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Improving Generalization of Peer Socialization Gains in Inclusive School Settings Using Initiations Training

Overview of attention for article published in Behavior Modification, May 2012
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Mentioned by

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1 tweeter

Citations

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39 Dimensions

Readers on

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127 Mendeley
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Title
Improving Generalization of Peer Socialization Gains in Inclusive School Settings Using Initiations Training
Published in
Behavior Modification, May 2012
DOI 10.1177/0145445512445609
Pubmed ID
Authors

Lynn K. Koegel, Sarah Kuriakose, Anjileen K. Singh, Robert L. Koegel

Abstract

Social engagement by children with autism spectrum disorder (ASD) in unstructured school settings generally occurs at very low levels, if at all. Although many interventions improve peer socialization, generalization and maintenance of such gains when interventions are faded are typically low. The present study employed a multiple baseline design across participants to target generalization in the absence of interventionists in elementary school children with ASD at recess. Teaching initiations has been suggested as one method to increase generalization. The results of the present study showed that when initiations were targeted during intervention for social play, the participants demonstrated generalized peer social engagement, increases in unprompted peer-directed initiations, and more positive affect during peer interactions. Results are discussed in terms of theoretical and applied implications of incorporating initiations training into social interventions.

Twitter Demographics

The data shown below were collected from the profile of 1 tweeter who shared this research output. Click here to find out more about how the information was compiled.

Mendeley readers

The data shown below were compiled from readership statistics for 127 Mendeley readers of this research output. Click here to see the associated Mendeley record.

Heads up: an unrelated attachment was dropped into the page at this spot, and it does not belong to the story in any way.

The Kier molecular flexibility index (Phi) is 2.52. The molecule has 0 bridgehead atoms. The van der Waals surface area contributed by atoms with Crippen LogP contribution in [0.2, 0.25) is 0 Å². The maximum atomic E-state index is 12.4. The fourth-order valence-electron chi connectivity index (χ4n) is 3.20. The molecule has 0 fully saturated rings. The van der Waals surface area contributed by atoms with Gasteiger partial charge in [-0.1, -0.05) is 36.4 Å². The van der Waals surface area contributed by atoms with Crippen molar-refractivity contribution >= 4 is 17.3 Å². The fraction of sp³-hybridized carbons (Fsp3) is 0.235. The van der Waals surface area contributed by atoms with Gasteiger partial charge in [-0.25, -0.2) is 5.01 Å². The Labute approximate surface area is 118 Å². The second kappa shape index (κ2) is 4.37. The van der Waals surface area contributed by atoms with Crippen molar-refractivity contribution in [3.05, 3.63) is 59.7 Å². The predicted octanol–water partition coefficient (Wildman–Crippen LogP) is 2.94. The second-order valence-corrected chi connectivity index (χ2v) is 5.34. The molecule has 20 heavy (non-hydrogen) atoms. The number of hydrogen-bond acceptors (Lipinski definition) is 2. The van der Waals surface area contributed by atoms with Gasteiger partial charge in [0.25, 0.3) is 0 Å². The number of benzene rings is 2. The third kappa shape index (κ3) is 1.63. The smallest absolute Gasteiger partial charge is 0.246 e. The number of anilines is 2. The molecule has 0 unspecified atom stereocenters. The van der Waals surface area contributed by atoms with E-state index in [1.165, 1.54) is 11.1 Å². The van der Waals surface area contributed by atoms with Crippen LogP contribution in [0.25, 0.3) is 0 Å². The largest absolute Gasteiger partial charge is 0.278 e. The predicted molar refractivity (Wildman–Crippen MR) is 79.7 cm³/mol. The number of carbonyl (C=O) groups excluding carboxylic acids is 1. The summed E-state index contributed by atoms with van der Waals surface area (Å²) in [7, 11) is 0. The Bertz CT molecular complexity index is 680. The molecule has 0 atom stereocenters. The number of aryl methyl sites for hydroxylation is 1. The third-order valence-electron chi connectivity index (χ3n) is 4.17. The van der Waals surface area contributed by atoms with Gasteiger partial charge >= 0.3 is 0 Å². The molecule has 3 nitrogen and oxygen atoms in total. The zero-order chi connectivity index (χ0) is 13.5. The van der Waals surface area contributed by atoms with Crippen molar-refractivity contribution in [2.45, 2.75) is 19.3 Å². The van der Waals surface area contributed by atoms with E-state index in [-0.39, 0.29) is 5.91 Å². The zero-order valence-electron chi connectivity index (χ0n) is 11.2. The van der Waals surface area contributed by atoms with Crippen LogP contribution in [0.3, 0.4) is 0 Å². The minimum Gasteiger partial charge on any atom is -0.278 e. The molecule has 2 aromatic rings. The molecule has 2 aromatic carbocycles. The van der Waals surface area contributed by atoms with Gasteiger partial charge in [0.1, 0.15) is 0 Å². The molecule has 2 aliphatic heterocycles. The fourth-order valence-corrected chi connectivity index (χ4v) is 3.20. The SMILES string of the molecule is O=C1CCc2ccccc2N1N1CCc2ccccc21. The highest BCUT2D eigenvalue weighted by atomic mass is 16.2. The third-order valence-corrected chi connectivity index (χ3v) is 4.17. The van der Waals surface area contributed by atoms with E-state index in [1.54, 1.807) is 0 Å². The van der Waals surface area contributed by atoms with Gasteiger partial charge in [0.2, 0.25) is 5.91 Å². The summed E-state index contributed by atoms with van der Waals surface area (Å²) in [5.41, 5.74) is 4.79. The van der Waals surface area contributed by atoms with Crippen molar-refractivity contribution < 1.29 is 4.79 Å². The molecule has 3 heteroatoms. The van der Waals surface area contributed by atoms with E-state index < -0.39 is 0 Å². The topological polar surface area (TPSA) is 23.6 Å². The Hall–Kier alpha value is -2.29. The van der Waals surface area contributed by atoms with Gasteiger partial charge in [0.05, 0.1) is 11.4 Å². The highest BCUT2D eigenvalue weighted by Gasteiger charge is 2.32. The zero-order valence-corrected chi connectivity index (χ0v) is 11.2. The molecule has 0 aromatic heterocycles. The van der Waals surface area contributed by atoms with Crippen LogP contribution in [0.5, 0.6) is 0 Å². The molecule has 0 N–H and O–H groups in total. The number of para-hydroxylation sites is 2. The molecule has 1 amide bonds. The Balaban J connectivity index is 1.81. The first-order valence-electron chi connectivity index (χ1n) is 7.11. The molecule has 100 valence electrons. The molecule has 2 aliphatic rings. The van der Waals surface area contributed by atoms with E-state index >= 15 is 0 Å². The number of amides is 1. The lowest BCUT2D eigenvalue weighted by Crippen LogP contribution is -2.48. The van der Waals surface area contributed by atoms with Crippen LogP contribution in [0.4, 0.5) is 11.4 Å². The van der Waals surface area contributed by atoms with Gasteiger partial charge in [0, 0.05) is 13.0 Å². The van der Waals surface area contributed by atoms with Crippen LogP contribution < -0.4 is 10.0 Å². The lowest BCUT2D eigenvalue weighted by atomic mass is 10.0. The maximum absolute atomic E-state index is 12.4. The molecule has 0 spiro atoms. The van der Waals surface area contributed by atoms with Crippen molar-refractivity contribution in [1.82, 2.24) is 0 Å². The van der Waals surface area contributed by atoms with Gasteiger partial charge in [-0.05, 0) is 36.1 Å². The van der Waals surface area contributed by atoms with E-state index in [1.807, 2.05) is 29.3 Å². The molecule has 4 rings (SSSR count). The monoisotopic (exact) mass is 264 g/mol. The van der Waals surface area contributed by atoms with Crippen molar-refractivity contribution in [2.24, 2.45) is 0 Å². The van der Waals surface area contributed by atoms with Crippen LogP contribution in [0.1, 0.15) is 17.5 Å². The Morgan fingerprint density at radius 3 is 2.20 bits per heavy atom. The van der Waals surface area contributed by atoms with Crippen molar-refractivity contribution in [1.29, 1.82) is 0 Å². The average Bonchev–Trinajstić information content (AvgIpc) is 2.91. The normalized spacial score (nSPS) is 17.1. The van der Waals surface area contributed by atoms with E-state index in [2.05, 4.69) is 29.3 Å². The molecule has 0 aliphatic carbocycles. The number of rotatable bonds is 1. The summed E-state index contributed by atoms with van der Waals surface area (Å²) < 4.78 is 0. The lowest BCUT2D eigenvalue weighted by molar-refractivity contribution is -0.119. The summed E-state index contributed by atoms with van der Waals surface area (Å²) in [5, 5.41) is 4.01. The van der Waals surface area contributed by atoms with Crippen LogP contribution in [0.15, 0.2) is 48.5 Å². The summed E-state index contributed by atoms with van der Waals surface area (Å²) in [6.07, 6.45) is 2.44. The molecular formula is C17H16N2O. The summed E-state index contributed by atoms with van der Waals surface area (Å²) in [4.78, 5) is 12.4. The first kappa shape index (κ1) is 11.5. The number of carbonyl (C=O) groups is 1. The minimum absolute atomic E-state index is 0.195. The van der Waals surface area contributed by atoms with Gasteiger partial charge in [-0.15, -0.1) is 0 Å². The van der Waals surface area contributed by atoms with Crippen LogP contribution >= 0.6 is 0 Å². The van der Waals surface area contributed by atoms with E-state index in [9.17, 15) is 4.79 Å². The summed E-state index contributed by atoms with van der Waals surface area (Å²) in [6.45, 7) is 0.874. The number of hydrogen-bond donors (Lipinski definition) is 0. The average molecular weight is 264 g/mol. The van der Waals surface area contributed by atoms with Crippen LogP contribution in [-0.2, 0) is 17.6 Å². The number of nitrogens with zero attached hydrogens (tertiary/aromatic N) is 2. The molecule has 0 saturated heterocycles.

Geographical breakdown

Country Count As %
United Kingdom 1 <1%
Canada 1 <1%
Unknown 125 98%

Demographic breakdown

Readers by professional status Count As %
Student > Master 29 23%
Student > Ph. D. Student 29 23%
Student > Doctoral Student 17 13%
Researcher 14 11%
Student > Bachelor 9 7%
Other 18 14%
Unknown 11 9%
Readers by discipline Count As %
Psychology 49 39%
Social Sciences 32 25%
Arts and Humanities 9 7%
Medicine and Dentistry 6 5%
Nursing and Health Professions 6 5%
Other 9 7%
Unknown 16 13%

Attention Score in Context

This research output has an Altmetric Attention Score of 1. This is our high-level measure of the quality and quantity of online attention that it has received. This Attention Score, as well as the ranking and number of research outputs shown below, was calculated when the research output was last mentioned on 06 June 2012.
All research outputs
#8,251,263
of 13,158,085 outputs
Outputs from Behavior Modification
#286
of 392 outputs
Outputs of similar age
#67,181
of 121,370 outputs
Outputs of similar age from Behavior Modification
#6
of 9 outputs
Altmetric has tracked 13,158,085 research outputs across all sources so far. This one is in the 23rd percentile – i.e., 23% of other outputs scored the same or lower than it.
So far Altmetric has tracked 392 research outputs from this source. They typically receive a little more attention than average, with a mean Attention Score of 6.7. This one is in the 21st percentile – i.e., 21% of its peers scored the same or lower than it.
Older research outputs will score higher simply because they've had more time to accumulate mentions. To account for age we can compare this Altmetric Attention Score to the 121,370 tracked outputs that were published within six weeks on either side of this one in any source. This one is in the 32nd percentile – i.e., 32% of its contemporaries scored the same or lower than it.
We're also able to compare this research output to 9 others from the same source and published within six weeks on either side of this one. This one has scored higher than 3 of them.